Of course it’s even easier now to find the hyper-obscure/crudely named/one song/YouTube wonder and claim the find as your own. If you can actually manage to see the band then the deal is sealed: you’re a die hard fan and will defend them to the death (or at least to the pain…) Or you will until the next newest thing comes along. Or until your best friend posts a new link on FB.

So, again, the one quote I pulled with a derogatory reference to M&S is extremely anecdotal. It still strikes me as being spookily similar to the Hootie outbursts. In the last two years or so Marcus Mumford and the boys have been experiencing similar levels of ever-increasing exposure and popularity, (how fun would that train tour earlier this year have been?) and have no doubt laid the groundwork for a slew of folk/rock followers. Many of those bands sound a lot like M&S, many only remind you of them (after all, they’re all playing various versions of New Americana, so similarities are largely unavoidable.) There may come a time when I can’t stand listening to them or their ilk because they’re all over the place, but I really don’t see that happening. The Americana, Newgrass, Folkie, (electric or acoustic,) whatever-you-want-to-call-it movement has revitalized the Indie music scene for me, and dredges up memories from my earliest childhood, listening to old-school Bluegrass before I knew there was such a thing as “cool” or “uncool” bands or performers. I liked it because it was fun to play and fun to listen to. It was hard not to smile when you were listening to that type of music, or better yet playing it, especially when you were doing it with good friends and family.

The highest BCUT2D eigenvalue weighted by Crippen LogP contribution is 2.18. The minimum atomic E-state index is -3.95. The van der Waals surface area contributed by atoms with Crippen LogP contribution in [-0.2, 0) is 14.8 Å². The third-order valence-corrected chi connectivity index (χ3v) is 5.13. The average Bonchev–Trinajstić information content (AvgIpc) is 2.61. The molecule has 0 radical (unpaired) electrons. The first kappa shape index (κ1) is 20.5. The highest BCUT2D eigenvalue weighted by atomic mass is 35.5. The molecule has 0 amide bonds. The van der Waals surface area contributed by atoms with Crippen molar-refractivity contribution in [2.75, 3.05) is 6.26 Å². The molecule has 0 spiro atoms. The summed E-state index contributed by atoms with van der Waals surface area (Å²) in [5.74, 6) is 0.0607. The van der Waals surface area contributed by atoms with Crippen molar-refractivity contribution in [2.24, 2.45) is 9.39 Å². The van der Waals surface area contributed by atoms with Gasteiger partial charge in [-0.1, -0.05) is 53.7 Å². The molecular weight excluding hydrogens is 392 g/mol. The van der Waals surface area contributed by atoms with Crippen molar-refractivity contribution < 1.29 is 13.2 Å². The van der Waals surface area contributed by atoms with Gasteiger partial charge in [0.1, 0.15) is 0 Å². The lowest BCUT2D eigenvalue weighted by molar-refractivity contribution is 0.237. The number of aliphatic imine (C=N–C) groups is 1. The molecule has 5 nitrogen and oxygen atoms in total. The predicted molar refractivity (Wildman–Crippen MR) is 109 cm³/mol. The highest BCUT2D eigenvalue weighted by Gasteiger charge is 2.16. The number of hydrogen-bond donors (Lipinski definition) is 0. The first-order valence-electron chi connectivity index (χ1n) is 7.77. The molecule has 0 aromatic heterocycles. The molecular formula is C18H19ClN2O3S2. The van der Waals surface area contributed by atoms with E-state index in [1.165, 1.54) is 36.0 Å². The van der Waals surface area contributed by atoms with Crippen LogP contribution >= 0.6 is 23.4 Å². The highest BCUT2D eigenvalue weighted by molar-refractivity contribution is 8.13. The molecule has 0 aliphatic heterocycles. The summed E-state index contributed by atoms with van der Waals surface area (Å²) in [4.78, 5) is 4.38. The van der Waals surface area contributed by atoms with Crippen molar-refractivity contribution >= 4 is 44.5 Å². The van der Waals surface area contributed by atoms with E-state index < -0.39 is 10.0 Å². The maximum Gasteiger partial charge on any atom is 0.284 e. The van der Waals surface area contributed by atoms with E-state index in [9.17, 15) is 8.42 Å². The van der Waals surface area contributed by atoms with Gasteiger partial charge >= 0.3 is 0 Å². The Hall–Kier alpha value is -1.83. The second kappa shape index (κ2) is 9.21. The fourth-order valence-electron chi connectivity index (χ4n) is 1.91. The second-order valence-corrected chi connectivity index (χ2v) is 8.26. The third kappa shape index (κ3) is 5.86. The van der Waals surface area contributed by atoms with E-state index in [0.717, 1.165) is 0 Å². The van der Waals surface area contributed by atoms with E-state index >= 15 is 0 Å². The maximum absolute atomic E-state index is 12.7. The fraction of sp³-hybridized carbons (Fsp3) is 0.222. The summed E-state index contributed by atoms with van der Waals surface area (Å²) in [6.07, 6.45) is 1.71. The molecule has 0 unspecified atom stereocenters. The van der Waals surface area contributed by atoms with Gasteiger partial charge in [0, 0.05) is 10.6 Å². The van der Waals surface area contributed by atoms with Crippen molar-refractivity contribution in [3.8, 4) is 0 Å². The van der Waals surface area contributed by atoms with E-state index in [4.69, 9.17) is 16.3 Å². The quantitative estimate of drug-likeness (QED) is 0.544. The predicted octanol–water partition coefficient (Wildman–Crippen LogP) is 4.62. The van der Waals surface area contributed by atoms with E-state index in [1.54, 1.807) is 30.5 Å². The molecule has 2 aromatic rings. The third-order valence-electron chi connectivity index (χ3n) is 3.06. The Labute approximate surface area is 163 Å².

Still is.

So thanks, Mumford & Sons, and Fleet Foxes, and the Greencards, and Abigail Washburn, and Seryn, and The Head and the Heart, and Laura Marling, and Horse Feathers, and Mt. Desolation, and Frightened Rabbit, and Band of Horses, and all the myriad bands out there playing some strange, personal version of roots music that touches that same place in all of us. (There’s a completely separate story in how M&S and their UK counterparts are responsible in large part for the so-called Americana Revival. . . Roots is Roots, I suppose, no matter where you’re from.)

And maybe the snarky cynics out there will save their vitriol for something or someone else. But they probably won’t. It’s their self-perceived job, just like those knobs at the college radio station saw it to be theirs, to find the next and newest thing – always what’s next. Even if it sucks.

Maybe it’s always been that way with music, and even with literature and other forms of art and entertainment. Maybe that’s how it will always will be. If so, I’ll just keep finding new sources for the stuff I like – old, new, quirky, serious, fluffy, weighty, smart, or none of the above. I don’t know what I’m going to like 10 years from now, but I can be pretty sure that it will include lots of what I’m experiencing now, and some of what I’ve been experiencing all along. And yes, probably some new stuff, too.